Extracts from the Arabic original of Fakhri Labib’s manuscript Man Ra’a Laysa Ka-man Sami‘a, selected for translation into the English

The interviewer returns the following day with the question, “Who are you?” and, before Labib can answer, continues, “You are a politician, a geologist, a political writer, a translator, and a writer. Which one of these are you?”On Labib’s last day in Moscow, Elena, his interpreter, brings him a copy of a magazine called Moscow News the front page of which carries a photo of him accompanied by a biographical caption under the headline “Moscow’s Guest this Week.” Elena concludes that it is a tacit apology for not broadcasting the interview.

Enter the translator/interpreter

Elena belongs to one particular thread in “Seeing is Believing” that intrigues me because it is an aspect I consider to be among the keys to the Third Worldist organizations and encounters of the second half of the twentieth century, namely translators/interpreters. A cog in the machine of internationalist forums such as AAPSO and AAWA, translators/interpreters afford insights into the everydayness of such institutions and the room for maneuver, initiative and agency by players within them other than leadership figures. They move fluidly between high-ranking figures and prominent conference participants, on the one hand, and cadres of administrators attending to the nitty-gritty running of institutions, on the other. Privy to confidential or off-the-record discussions, translators/interpreters “shoulder a heavy burden of (linguistic, occasionally bordering on diplomatic) mediation in sometimes fraught situations that might put them at risk,” as I have written in the introduction to interviews I conducted with Nehad Salem, one of the most outstandingly gifted translators/interpreters of AAPSO and AAWA, in pressin Critical Times (“Translating Solidarity” p. 133). The fact that many of the translators and interpreters were women makes gender an all the more compelling lens of analysis I wish to pursue in an ongoingproject on the Afro-Asian movement.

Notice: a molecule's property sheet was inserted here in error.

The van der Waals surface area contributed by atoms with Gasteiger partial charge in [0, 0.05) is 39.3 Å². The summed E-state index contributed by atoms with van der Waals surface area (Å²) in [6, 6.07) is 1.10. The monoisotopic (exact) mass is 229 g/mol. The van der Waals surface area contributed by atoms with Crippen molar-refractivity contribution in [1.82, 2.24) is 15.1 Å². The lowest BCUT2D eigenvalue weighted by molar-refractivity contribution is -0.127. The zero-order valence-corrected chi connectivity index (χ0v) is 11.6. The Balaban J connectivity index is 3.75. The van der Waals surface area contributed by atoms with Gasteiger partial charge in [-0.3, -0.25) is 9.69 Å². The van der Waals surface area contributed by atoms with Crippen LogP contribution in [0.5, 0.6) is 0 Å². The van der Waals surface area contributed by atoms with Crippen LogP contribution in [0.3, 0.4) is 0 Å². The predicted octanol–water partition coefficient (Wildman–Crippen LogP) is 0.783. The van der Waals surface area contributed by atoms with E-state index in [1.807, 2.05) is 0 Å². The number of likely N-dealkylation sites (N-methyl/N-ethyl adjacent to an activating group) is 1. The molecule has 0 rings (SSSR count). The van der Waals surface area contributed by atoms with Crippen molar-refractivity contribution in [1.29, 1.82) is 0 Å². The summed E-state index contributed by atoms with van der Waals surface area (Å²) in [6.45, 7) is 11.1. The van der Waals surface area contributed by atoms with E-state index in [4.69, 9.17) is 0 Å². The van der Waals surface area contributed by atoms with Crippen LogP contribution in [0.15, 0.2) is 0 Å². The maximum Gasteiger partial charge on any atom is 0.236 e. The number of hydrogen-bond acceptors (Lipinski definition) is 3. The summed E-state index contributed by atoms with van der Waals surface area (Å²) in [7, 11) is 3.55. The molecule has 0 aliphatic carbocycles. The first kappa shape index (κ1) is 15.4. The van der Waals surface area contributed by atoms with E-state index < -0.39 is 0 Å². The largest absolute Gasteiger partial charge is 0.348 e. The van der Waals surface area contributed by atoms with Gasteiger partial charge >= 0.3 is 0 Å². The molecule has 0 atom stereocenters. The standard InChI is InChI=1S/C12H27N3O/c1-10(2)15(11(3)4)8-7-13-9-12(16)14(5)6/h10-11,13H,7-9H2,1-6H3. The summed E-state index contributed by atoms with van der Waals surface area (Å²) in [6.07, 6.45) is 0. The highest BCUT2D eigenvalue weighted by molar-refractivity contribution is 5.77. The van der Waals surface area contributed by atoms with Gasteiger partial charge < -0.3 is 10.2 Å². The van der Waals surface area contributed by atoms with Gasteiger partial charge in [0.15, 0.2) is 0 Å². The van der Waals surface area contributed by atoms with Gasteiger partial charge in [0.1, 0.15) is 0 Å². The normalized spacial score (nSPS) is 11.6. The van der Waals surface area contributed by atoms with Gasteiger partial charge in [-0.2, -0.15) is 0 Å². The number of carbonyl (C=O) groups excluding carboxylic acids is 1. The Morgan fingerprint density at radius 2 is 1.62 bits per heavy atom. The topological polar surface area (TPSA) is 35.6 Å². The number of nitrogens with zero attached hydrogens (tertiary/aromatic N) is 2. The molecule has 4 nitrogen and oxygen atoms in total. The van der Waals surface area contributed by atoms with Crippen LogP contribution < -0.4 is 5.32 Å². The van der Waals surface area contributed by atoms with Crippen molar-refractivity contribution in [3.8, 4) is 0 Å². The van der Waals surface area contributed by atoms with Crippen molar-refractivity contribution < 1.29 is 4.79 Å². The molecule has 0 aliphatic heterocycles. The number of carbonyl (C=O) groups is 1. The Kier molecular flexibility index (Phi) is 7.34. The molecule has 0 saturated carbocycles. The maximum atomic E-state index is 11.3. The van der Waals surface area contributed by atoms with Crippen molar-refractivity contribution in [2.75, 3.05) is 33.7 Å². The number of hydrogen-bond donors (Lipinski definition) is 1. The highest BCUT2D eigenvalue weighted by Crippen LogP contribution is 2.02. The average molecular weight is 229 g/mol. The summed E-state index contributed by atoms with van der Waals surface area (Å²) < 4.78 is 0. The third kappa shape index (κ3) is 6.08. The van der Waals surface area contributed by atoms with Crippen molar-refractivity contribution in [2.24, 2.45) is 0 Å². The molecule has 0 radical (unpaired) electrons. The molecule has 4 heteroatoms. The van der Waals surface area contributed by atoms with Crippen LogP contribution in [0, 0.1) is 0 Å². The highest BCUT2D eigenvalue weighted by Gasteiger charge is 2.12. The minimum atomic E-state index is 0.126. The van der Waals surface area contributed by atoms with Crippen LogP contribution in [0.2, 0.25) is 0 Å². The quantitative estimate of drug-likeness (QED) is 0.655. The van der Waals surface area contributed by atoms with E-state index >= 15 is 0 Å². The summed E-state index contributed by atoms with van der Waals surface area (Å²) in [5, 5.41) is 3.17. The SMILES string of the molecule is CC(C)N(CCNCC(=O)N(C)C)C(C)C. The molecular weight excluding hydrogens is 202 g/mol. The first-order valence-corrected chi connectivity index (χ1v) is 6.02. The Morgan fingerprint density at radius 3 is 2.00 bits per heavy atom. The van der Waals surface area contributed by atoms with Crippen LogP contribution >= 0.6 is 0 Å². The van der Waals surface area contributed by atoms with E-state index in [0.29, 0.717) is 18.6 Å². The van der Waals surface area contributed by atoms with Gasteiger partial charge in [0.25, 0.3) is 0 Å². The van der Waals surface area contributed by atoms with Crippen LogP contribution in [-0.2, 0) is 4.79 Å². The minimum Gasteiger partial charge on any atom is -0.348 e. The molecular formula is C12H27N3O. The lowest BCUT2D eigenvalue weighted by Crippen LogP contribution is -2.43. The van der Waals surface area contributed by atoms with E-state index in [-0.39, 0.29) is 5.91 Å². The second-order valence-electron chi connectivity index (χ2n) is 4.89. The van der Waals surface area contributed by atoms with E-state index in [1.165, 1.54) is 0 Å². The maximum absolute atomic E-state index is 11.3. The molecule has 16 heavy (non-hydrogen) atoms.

Elena epitomizes some of these aspects of the translator/interpreter in internationalist forums, together with what seem to be additional site-specific expectations brought to bear on her by her employers, even as she herself does not abide by these expectations. During Labib’s first visit to the USSR in in 1986, she introduces herself as his companion/interpreter/tour guide, and we learn that she has been assigned this role by the Soviet Afro-Asian Solidarity Committee. In her late twenties and writing her PhD thesis on the Canadian economy,Elena drops one or two obscure hints to the effect that she is discontented with the political system in the USSR.

Months later, Labib meets her again when he returns to the USSR for a few days,this time on his way to Ulan Bator, Mongolia to participate in the 13th AAPSO Presidium. This visit to the USSR proves so eye-opening that the vignette about it, titled “Seeing is Believing,” becomes the title of the entire book, even though this chapter is one of the shorter ones. Three incidents in this visit lead to Labib’s ultimate disenchantment.